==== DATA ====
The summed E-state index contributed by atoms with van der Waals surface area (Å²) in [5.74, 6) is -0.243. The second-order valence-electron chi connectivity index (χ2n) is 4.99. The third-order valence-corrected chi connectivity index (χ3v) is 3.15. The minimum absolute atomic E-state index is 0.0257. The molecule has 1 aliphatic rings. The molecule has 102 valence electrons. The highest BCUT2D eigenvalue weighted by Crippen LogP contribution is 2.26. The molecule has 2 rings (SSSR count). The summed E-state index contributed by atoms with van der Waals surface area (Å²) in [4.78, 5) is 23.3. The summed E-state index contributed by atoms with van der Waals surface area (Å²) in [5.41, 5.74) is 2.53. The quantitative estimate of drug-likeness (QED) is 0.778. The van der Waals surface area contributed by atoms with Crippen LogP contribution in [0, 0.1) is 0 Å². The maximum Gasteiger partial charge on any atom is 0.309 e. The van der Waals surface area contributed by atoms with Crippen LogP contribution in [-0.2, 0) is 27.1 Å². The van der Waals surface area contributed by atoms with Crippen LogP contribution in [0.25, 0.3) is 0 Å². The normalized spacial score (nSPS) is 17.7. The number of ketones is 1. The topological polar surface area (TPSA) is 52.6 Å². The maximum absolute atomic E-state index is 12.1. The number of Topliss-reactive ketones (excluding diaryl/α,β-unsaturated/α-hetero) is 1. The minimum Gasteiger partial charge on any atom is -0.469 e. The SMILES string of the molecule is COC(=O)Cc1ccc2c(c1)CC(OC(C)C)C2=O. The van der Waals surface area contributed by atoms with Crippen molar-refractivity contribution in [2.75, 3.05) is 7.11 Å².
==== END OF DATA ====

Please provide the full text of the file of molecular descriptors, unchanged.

The summed E-state index contributed by atoms with van der Waals surface area (Å²) in [5.74, 6) is -0.243. The second-order valence-electron chi connectivity index (χ2n) is 4.99. The third-order valence-corrected chi connectivity index (χ3v) is 3.15. The minimum absolute atomic E-state index is 0.0257. The molecule has 1 aliphatic rings. The molecule has 102 valence electrons. The highest BCUT2D eigenvalue weighted by Crippen LogP contribution is 2.26. The molecule has 2 rings (SSSR count). The summed E-state index contributed by atoms with van der Waals surface area (Å²) in [4.78, 5) is 23.3. The summed E-state index contributed by atoms with van der Waals surface area (Å²) in [5.41, 5.74) is 2.53. The quantitative estimate of drug-likeness (QED) is 0.778. The van der Waals surface area contributed by atoms with Crippen LogP contribution in [0, 0.1) is 0 Å². The maximum Gasteiger partial charge on any atom is 0.309 e. The van der Waals surface area contributed by atoms with Crippen LogP contribution in [-0.2, 0) is 27.1 Å². The van der Waals surface area contributed by atoms with Crippen LogP contribution in [0.25, 0.3) is 0 Å². The normalized spacial score (nSPS) is 17.7. The number of ketones is 1. The topological polar surface area (TPSA) is 52.6 Å². The maximum absolute atomic E-state index is 12.1. The number of Topliss-reactive ketones (excluding diaryl/α,β-unsaturated/α-hetero) is 1. The minimum Gasteiger partial charge on any atom is -0.469 e. The SMILES string of the molecule is COC(=O)Cc1ccc2c(c1)CC(OC(C)C)C2=O. The van der Waals surface area contributed by atoms with Crippen molar-refractivity contribution in [2.75, 3.05) is 7.11 Å².